Breaking Bread & Branching Out

Visiting Vituperio Bakery in Lansdale

Bread holds much importance here at the cooking school, and has since the beginning. Ian talks about this a lot in his Basic Breads and Sourdough 101 classes. Bread, a universal symbol of community shared by every culture, was to be central to every class - from Parisian to pasta, fresh baked and broken together at the start of each meal (hear more from Ian on bread in Episode 1 of The Farm Cooking School Podcast).


While we don’t bake a loaf in every class today, this general principle holds true, the togetherness that bread represents felt broadly across all classes at the school, glutenous or not. And this connection extends beyond our kitchen as well. Integral to the school and its mission is the work of a community of farmers, chefs, students, and other culinary experts who make this place everything that it is. And now that I’m contentedly in this for the foreseeable future, I’m excited to start exploring and learning from this broader community of experts outside the walls of the school. Incidentally, my first foray, once again involved bread.

Last week I was assisting a Breakfast Breads class at the school taught by Javiera Montoya. Formerly a financial analyst in Santiago, four years ago Javiera, like me, gave up the office for the kitchen and has spent that time mastering the art and craft of bread baking. Over the course of class we made the smoothest brioche, butter-rich seemingly beyond its means, and baked til dark golden and glistening, as if sunned on the beaches in Javiera’s native Chile. That same brioche, we then rolled impossibly thin, spread thick with chocolate and twisted round itself to make a babka that shattered at the first bite and melted away by the third. Finally, we rounded out the carbo-load with the milky-sweet chew of her brilliant English Muffins, commanding and crusty and craggy pillows atop which rested a poached egg under a blanket of hollandaise.


As we cleaned up following the meal, Javiera mentioned that the next day she was holding her first workshop at her new bakery and studio, Vituperio. It would be a sourdough pizza clinic and she wondered if I might come to check it out.  Almost catatonic, and unable to even think about eating more bread, of course I agreed.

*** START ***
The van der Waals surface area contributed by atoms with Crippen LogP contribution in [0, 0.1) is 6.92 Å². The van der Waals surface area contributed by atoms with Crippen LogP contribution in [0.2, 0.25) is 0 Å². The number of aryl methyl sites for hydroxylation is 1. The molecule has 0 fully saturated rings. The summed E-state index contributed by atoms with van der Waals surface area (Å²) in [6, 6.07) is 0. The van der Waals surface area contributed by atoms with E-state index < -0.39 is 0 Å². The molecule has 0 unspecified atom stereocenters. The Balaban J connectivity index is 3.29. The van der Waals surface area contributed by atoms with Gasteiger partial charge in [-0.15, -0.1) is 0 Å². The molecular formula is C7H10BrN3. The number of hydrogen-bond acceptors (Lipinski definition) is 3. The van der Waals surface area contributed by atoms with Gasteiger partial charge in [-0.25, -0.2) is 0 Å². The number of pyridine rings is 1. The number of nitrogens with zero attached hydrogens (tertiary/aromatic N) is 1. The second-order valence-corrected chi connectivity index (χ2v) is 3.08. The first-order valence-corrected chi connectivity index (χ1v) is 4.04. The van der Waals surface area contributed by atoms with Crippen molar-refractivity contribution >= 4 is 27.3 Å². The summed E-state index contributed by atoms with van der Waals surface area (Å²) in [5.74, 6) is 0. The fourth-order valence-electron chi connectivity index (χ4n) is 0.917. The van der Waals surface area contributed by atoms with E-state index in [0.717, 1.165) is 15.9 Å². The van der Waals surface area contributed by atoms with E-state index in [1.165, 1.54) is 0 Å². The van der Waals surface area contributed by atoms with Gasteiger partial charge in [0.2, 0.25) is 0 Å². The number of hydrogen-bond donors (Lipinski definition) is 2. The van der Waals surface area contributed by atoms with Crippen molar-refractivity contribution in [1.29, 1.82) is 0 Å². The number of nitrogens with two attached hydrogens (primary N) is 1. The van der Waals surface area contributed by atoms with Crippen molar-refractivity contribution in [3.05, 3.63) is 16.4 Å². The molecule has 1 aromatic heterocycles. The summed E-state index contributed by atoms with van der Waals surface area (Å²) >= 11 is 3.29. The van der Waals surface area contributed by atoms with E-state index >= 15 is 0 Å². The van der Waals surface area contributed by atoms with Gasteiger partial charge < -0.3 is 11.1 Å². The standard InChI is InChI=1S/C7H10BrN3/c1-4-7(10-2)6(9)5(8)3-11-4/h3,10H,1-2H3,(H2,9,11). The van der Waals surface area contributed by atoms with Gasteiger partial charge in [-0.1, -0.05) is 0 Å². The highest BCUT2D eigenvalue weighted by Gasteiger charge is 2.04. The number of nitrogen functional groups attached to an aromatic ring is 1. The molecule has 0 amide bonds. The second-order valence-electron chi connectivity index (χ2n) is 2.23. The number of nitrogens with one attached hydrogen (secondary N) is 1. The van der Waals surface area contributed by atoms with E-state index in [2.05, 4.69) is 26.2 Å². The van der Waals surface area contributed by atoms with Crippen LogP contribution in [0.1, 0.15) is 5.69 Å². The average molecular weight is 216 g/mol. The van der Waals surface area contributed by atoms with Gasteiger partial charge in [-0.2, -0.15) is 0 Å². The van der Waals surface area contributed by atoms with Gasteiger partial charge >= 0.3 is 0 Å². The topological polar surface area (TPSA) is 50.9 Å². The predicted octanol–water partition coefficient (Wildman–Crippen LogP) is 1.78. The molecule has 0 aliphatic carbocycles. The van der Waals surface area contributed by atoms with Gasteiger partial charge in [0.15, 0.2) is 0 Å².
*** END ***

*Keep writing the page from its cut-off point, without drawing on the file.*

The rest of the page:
Javiera left her job in Santiago and moved with her husband José (a beer and bread enthusiast who helps Javiera with the bakery) to Pennsylvania in May 2017. Before opening Vituperio last year, Javiera studied in the Art of International Bread Baking program at the International Culinary Center in New York. Since then, she’s worked and apprenticed at bakeries in New York, Pennsylvania, and Chile. Now, it was my turn to learn from Javi.

Her bakery was beautiful, a church of bread, all light and stainless steel, the steam-injected ovens our altar. Sun from the two-story windows played with the flours - fresh-ground whole-grain from Castle Valley Mill in Doylestown - floating in the air. I met the other students as we clamored for buttered slices of Javi’s Einkorn-Spelt and Whole-Grain Raisin sourdoughs, a mix of experienced and beginning bakers, another FCS alumna (frustrated at her starter’s propensity for dying), all of us pizza lovers.

We surrounded the tables assembled with bench scrapers and bowls of flours, salt, and starter.  Then we got our hands dirty. Over the next three hours, we mixed our dough, folding every 30 minutes to develop that glutenous chew. As we waited, Javi passed around a number of her starters for smelling, some heady and sour, others more mild and nutty, depending on the flours used. She talked about the ideal flour to start a starter (enzymatic rye) and the best temperatures to invigorate (around 80˚) or maintain it unused (in the fridge). Fingers caked in flour, we diced onions and garlic for sauce and sliced mushrooms and olives for toppings. Then, in a made-for-tv swap out, Javiera revealed a separate batch of risen and fermented doughs, ready for shaping and baking.  


The resulting pizza, blasted for only a couple of minutes on the floors of those professional ovens, smelled of toast, sour, and char. The crust (or el border as they say in Chile), we were encouraged to make wider than I usually might, and ballooned up around the saucy center. Just crisped on the outside, it was light, airy, and yet provided resistant chew. The flavor, thanks to the starter and those Castle Valley flours, was exceptional, a slight maltiness cut with the grape-y sour. All of this evoked a perfect sourdough loaf, one which happened to have toppings and be shaped like a pizza.  For the first time in those three hours, the entire bakery was silent.

As I considered how incredible it was that The Farm Cooking School - built conceptually upon everything that bread represents: community, togetherness, and sharing meals - connected me with Javiera, José realized that they had forgotten to share with us the meaning of Vituperio.   
Fittingly, more an idea than a precise definition, Vituperio refers to an informal gathering of old friends over food and drink. No wonder Javi and her breads are such a perfect fit here at the school.